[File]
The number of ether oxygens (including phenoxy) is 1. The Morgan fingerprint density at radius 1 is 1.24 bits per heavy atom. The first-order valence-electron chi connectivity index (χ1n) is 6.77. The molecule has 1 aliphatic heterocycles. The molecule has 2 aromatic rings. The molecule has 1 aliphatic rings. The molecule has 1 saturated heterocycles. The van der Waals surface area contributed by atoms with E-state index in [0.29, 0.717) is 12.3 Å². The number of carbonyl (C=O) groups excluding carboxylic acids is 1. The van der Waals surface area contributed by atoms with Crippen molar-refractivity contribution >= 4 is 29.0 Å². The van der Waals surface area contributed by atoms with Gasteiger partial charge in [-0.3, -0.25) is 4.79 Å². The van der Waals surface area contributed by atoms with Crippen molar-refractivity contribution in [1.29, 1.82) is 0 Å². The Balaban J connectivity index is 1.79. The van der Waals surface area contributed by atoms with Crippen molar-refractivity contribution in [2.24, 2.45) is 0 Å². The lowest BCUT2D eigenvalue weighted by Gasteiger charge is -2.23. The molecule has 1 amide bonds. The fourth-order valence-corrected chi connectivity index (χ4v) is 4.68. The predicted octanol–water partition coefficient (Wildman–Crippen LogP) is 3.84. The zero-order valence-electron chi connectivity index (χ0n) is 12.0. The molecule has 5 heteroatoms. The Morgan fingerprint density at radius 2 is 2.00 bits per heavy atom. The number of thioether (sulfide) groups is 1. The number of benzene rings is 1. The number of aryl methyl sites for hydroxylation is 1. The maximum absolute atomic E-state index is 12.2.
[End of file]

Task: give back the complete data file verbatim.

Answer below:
The number of ether oxygens (including phenoxy) is 1. The Morgan fingerprint density at radius 1 is 1.24 bits per heavy atom. The first-order valence-electron chi connectivity index (χ1n) is 6.77. The molecule has 1 aliphatic heterocycles. The molecule has 2 aromatic rings. The molecule has 1 aliphatic rings. The molecule has 1 saturated heterocycles. The van der Waals surface area contributed by atoms with E-state index in [0.29, 0.717) is 12.3 Å². The number of carbonyl (C=O) groups excluding carboxylic acids is 1. The van der Waals surface area contributed by atoms with Crippen molar-refractivity contribution >= 4 is 29.0 Å². The van der Waals surface area contributed by atoms with Gasteiger partial charge in [-0.3, -0.25) is 4.79 Å². The van der Waals surface area contributed by atoms with Crippen molar-refractivity contribution in [1.29, 1.82) is 0 Å². The Balaban J connectivity index is 1.79. The van der Waals surface area contributed by atoms with Crippen molar-refractivity contribution in [2.24, 2.45) is 0 Å². The lowest BCUT2D eigenvalue weighted by Gasteiger charge is -2.23. The molecule has 1 amide bonds. The fourth-order valence-corrected chi connectivity index (χ4v) is 4.68. The predicted octanol–water partition coefficient (Wildman–Crippen LogP) is 3.84. The zero-order valence-electron chi connectivity index (χ0n) is 12.0. The molecule has 5 heteroatoms. The Morgan fingerprint density at radius 2 is 2.00 bits per heavy atom. The number of thioether (sulfide) groups is 1. The number of benzene rings is 1. The number of aryl methyl sites for hydroxylation is 1. The maximum absolute atomic E-state index is 12.2.